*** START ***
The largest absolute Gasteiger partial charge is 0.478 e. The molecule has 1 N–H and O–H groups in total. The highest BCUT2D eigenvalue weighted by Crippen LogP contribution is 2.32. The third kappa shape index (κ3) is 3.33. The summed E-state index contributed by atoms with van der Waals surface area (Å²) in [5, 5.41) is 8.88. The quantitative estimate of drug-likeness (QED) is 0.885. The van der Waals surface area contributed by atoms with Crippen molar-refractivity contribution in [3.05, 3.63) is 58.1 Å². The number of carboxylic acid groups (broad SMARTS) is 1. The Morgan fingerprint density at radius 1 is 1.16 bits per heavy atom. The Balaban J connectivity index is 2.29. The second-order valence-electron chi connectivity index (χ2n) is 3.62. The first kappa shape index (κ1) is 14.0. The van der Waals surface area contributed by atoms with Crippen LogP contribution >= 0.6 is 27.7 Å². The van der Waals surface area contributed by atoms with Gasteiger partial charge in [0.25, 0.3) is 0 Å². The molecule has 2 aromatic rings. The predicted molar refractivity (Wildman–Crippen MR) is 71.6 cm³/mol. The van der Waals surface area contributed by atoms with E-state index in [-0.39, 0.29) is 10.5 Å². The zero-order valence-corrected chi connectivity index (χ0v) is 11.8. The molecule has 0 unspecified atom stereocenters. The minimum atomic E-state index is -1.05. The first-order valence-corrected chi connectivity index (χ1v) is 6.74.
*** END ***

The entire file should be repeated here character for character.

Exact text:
The largest absolute Gasteiger partial charge is 0.478 e. The molecule has 1 N–H and O–H groups in total. The highest BCUT2D eigenvalue weighted by Crippen LogP contribution is 2.32. The third kappa shape index (κ3) is 3.33. The summed E-state index contributed by atoms with van der Waals surface area (Å²) in [5, 5.41) is 8.88. The quantitative estimate of drug-likeness (QED) is 0.885. The van der Waals surface area contributed by atoms with Crippen molar-refractivity contribution in [3.05, 3.63) is 58.1 Å². The number of carboxylic acid groups (broad SMARTS) is 1. The Morgan fingerprint density at radius 1 is 1.16 bits per heavy atom. The Balaban J connectivity index is 2.29. The second-order valence-electron chi connectivity index (χ2n) is 3.62. The first kappa shape index (κ1) is 14.0. The van der Waals surface area contributed by atoms with Crippen LogP contribution >= 0.6 is 27.7 Å². The van der Waals surface area contributed by atoms with Gasteiger partial charge in [0.25, 0.3) is 0 Å². The molecule has 2 aromatic rings. The predicted molar refractivity (Wildman–Crippen MR) is 71.6 cm³/mol. The van der Waals surface area contributed by atoms with E-state index in [-0.39, 0.29) is 10.5 Å². The zero-order valence-corrected chi connectivity index (χ0v) is 11.8. The molecule has 0 unspecified atom stereocenters. The minimum atomic E-state index is -1.05. The first-order valence-corrected chi connectivity index (χ1v) is 6.74.